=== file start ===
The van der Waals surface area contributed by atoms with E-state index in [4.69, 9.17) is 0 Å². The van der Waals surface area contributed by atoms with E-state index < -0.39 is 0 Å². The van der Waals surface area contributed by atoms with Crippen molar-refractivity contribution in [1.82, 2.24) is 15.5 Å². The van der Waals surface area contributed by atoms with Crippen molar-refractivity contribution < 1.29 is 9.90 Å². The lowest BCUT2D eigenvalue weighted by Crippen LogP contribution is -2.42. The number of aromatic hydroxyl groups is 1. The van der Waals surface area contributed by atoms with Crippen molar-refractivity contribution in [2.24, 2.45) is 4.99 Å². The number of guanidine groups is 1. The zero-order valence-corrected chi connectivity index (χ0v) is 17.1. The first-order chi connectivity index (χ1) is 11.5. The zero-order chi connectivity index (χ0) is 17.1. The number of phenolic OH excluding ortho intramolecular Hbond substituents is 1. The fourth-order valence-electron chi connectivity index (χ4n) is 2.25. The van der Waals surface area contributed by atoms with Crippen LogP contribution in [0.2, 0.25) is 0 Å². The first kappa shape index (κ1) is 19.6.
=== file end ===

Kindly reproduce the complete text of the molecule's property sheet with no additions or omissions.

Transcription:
The van der Waals surface area contributed by atoms with E-state index in [4.69, 9.17) is 0 Å². The van der Waals surface area contributed by atoms with E-state index < -0.39 is 0 Å². The van der Waals surface area contributed by atoms with Crippen molar-refractivity contribution in [1.82, 2.24) is 15.5 Å². The van der Waals surface area contributed by atoms with Crippen molar-refractivity contribution < 1.29 is 9.90 Å². The lowest BCUT2D eigenvalue weighted by Crippen LogP contribution is -2.42. The number of aromatic hydroxyl groups is 1. The van der Waals surface area contributed by atoms with Crippen molar-refractivity contribution in [2.24, 2.45) is 4.99 Å². The number of guanidine groups is 1. The zero-order valence-corrected chi connectivity index (χ0v) is 17.1. The first-order chi connectivity index (χ1) is 11.5. The zero-order chi connectivity index (χ0) is 17.1. The number of phenolic OH excluding ortho intramolecular Hbond substituents is 1. The fourth-order valence-electron chi connectivity index (χ4n) is 2.25. The van der Waals surface area contributed by atoms with Crippen LogP contribution in [0.2, 0.25) is 0 Å². The first kappa shape index (κ1) is 19.6.